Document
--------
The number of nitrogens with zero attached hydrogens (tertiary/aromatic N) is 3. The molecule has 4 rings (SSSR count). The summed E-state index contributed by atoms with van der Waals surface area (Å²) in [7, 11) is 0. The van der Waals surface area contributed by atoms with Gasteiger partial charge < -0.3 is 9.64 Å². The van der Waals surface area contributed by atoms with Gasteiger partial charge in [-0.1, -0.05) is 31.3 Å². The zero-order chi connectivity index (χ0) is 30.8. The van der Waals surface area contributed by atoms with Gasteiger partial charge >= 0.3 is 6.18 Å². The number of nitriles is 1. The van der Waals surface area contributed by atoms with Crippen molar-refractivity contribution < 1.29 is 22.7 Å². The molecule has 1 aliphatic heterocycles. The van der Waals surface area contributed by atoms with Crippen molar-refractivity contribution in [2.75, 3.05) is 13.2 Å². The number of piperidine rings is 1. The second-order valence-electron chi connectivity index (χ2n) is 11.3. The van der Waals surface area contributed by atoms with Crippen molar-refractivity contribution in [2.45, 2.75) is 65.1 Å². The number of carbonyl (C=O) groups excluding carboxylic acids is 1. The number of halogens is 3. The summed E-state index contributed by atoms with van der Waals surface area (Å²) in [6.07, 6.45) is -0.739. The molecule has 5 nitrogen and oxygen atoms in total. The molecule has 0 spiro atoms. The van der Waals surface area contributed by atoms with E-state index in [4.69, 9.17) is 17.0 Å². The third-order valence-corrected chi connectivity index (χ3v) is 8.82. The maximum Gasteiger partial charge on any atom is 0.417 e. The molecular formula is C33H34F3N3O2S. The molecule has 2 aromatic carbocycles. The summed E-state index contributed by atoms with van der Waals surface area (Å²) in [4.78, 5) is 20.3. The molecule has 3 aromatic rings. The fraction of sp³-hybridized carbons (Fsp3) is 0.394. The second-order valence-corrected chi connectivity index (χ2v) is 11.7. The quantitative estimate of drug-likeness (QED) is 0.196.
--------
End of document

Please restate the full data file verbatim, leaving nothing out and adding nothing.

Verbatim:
The number of nitrogens with zero attached hydrogens (tertiary/aromatic N) is 3. The molecule has 4 rings (SSSR count). The summed E-state index contributed by atoms with van der Waals surface area (Å²) in [7, 11) is 0. The van der Waals surface area contributed by atoms with Gasteiger partial charge < -0.3 is 9.64 Å². The van der Waals surface area contributed by atoms with Gasteiger partial charge in [-0.1, -0.05) is 31.3 Å². The zero-order chi connectivity index (χ0) is 30.8. The van der Waals surface area contributed by atoms with Gasteiger partial charge >= 0.3 is 6.18 Å². The number of nitriles is 1. The van der Waals surface area contributed by atoms with Crippen molar-refractivity contribution < 1.29 is 22.7 Å². The molecule has 1 aliphatic heterocycles. The van der Waals surface area contributed by atoms with Crippen molar-refractivity contribution in [2.75, 3.05) is 13.2 Å². The number of piperidine rings is 1. The second-order valence-electron chi connectivity index (χ2n) is 11.3. The van der Waals surface area contributed by atoms with Crippen molar-refractivity contribution in [2.45, 2.75) is 65.1 Å². The number of carbonyl (C=O) groups excluding carboxylic acids is 1. The number of halogens is 3. The summed E-state index contributed by atoms with van der Waals surface area (Å²) in [6.07, 6.45) is -0.739. The molecule has 5 nitrogen and oxygen atoms in total. The molecule has 0 spiro atoms. The van der Waals surface area contributed by atoms with E-state index in [4.69, 9.17) is 17.0 Å². The third-order valence-corrected chi connectivity index (χ3v) is 8.82. The maximum Gasteiger partial charge on any atom is 0.417 e. The molecular formula is C33H34F3N3O2S. The molecule has 2 aromatic carbocycles. The summed E-state index contributed by atoms with van der Waals surface area (Å²) in [4.78, 5) is 20.3. The molecule has 3 aromatic rings. The fraction of sp³-hybridized carbons (Fsp3) is 0.394. The second-order valence-corrected chi connectivity index (χ2v) is 11.7. The quantitative estimate of drug-likeness (QED) is 0.196.